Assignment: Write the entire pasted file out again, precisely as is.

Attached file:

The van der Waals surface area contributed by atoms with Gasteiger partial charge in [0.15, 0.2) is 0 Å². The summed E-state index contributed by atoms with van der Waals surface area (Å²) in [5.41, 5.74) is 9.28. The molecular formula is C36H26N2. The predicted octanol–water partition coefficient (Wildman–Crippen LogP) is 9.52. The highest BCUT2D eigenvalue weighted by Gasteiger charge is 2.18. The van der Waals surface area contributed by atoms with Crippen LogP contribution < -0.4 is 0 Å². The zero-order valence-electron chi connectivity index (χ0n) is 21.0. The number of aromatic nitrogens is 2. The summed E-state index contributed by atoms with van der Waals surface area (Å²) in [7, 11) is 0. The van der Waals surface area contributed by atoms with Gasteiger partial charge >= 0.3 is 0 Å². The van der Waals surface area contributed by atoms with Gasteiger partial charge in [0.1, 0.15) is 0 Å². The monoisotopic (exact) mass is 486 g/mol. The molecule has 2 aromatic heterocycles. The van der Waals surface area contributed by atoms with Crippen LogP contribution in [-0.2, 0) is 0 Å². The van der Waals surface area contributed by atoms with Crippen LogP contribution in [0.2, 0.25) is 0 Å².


The van der Waals surface area contributed by atoms with Gasteiger partial charge in [0.15, 0.2) is 0 Å². The summed E-state index contributed by atoms with van der Waals surface area (Å²) in [5.41, 5.74) is 9.28. The molecular formula is C36H26N2. The predicted octanol–water partition coefficient (Wildman–Crippen LogP) is 9.52. The highest BCUT2D eigenvalue weighted by Gasteiger charge is 2.18. The van der Waals surface area contributed by atoms with Crippen LogP contribution < -0.4 is 0 Å². The zero-order valence-electron chi connectivity index (χ0n) is 21.0. The number of aromatic nitrogens is 2. The summed E-state index contributed by atoms with van der Waals surface area (Å²) in [7, 11) is 0. The van der Waals surface area contributed by atoms with Gasteiger partial charge >= 0.3 is 0 Å². The van der Waals surface area contributed by atoms with Gasteiger partial charge in [0.1, 0.15) is 0 Å². The monoisotopic (exact) mass is 486 g/mol. The molecule has 2 aromatic heterocycles. The van der Waals surface area contributed by atoms with Crippen LogP contribution in [-0.2, 0) is 0 Å². The van der Waals surface area contributed by atoms with Crippen LogP contribution in [0.2, 0.25) is 0 Å².